COLUMBUS, Ohio – Half a dozen cities in the Central Ohio area held ceremonies remembering 9-11 on Wednesday. Columbus had three opportunities for residents to attend and reflect upon the eighteen years since the September 11, 2001 attack.
At noon, Columbus Police, Fire and city officials hosted an event at the National Veterans Memorial and Museum. Some of the speakers at the event were Franklin County Commissioner Kevin Boyce, Police Chief Thomas Quinlan and Columbus City Council President Shannon Hardin.
“The real tragedy as we take part in this celebration and remembrance and memorial, is if we didn’t go forward with a renewed sense of dedication every day for those who are on the front line for all of us,” expressed Boyce. “To our friends in Dayton, to our friends all across the country, the call to action is now once again, that together we are stronger than we are divided. And that’s the true American spirit. That’s the Franklin County and Central Ohio Spirit.”
Down the street from the National Veteran’s Memorial, the Ohio Statehouse had 2,977 flags arrayed on the grounds in honor of those who lost their lives at the World Trade Center, the Pentagon and the field in Pennsylvania.
The sign read,
Honoring our heroes of September 11, 2001.”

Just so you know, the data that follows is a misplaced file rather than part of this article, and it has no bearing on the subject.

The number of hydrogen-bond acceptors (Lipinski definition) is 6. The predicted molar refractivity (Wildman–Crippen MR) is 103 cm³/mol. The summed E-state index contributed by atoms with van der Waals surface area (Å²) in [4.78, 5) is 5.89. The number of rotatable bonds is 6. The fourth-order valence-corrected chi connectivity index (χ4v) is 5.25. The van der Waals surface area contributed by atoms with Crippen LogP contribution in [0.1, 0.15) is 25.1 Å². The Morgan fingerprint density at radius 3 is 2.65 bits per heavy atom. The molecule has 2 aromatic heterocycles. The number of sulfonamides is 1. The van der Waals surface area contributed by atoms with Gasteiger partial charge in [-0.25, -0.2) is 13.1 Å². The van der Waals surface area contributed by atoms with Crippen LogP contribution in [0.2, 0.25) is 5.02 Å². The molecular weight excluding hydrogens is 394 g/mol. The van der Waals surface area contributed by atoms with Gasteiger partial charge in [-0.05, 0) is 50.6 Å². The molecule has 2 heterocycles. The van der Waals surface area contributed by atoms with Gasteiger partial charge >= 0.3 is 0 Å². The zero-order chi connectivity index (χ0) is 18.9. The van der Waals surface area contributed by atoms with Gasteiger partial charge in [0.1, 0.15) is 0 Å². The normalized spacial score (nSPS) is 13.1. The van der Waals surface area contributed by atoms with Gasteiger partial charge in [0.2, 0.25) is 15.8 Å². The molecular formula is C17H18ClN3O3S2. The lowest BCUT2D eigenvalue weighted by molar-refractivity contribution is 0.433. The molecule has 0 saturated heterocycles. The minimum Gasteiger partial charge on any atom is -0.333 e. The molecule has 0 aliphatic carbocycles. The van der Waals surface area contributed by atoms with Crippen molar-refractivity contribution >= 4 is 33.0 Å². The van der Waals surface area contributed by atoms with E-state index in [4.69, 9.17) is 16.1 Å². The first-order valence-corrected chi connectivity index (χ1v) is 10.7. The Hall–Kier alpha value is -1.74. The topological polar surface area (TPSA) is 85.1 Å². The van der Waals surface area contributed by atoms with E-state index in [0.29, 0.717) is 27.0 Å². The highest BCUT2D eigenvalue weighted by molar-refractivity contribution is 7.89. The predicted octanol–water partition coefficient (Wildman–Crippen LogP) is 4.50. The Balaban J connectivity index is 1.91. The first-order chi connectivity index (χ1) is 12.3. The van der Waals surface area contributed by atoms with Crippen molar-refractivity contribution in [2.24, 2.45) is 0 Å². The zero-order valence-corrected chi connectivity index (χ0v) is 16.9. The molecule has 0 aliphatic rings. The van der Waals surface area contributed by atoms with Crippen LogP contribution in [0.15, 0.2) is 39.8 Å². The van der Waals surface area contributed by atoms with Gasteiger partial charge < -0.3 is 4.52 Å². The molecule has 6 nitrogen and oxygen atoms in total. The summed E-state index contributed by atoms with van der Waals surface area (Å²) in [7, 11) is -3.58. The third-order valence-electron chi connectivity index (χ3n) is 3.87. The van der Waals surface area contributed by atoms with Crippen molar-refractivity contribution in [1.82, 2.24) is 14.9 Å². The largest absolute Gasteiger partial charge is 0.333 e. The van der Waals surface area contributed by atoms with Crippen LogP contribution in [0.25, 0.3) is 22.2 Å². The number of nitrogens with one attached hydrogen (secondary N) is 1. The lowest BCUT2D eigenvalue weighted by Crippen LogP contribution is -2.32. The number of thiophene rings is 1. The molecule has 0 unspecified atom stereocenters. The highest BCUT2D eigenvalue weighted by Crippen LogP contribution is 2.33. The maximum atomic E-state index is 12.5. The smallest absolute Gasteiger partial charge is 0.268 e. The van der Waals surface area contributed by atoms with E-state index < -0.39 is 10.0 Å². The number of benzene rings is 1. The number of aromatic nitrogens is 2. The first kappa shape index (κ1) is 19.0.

It ended with,
We shall never forget our heroes, their families and friends. Their sacrifice is unprecedented in our nation’s history and hopefully we never be repeated.”
North of downtown, The Ohio State University (OSU) was setting up their own field of flags. NBC4 reported that a current OSU student had lost her mother on that fateful day.
“‘I just want to honor the families that have been affected, because I know the pain and I know the grief that they go through,’ said The Ohio State University student Amanda Trerotola, who was 3-years-old on 9/11 when her mother was killed in the World Trade Center.”
Northeast of Columbus, the city of Westerville held their ceremony in the bay of Station 111. Normally it would be held in First Responders’ Park, but the park is under construction. It is growing to incorporate recognition of two fallen police officers, Eric Joering and Tony Morelli.
The existing memorial is currently dedicated to Dave Theisen, a firefighter who gave his life in the line of duty in 1998, and to the heroes and victims of 9-11, memorialized with a twisted steel beam from the north tower of the World Trade Center.
The Dispatch reported several additional events planned for Patriots’ Day.
Groveport recognized the tragedy at Motts Military Museum at 7:30 am.
Marysville held their event at 9:50 in the morning at the Marysville Fire Division and they posted a tribute on their Facebook page.
Worthington’s ceremony was at noon, and their shared a simple but poignant message, “Patriot Day 2019 #neverforget”
At 7:00pm two final events wrapped up the emotional day: Hilliard’s service was at their First Responders’ Park at the same time that the Aladdin Shrine Pipes and Drums were playing at Quaker Steak and Lube at Polaris.
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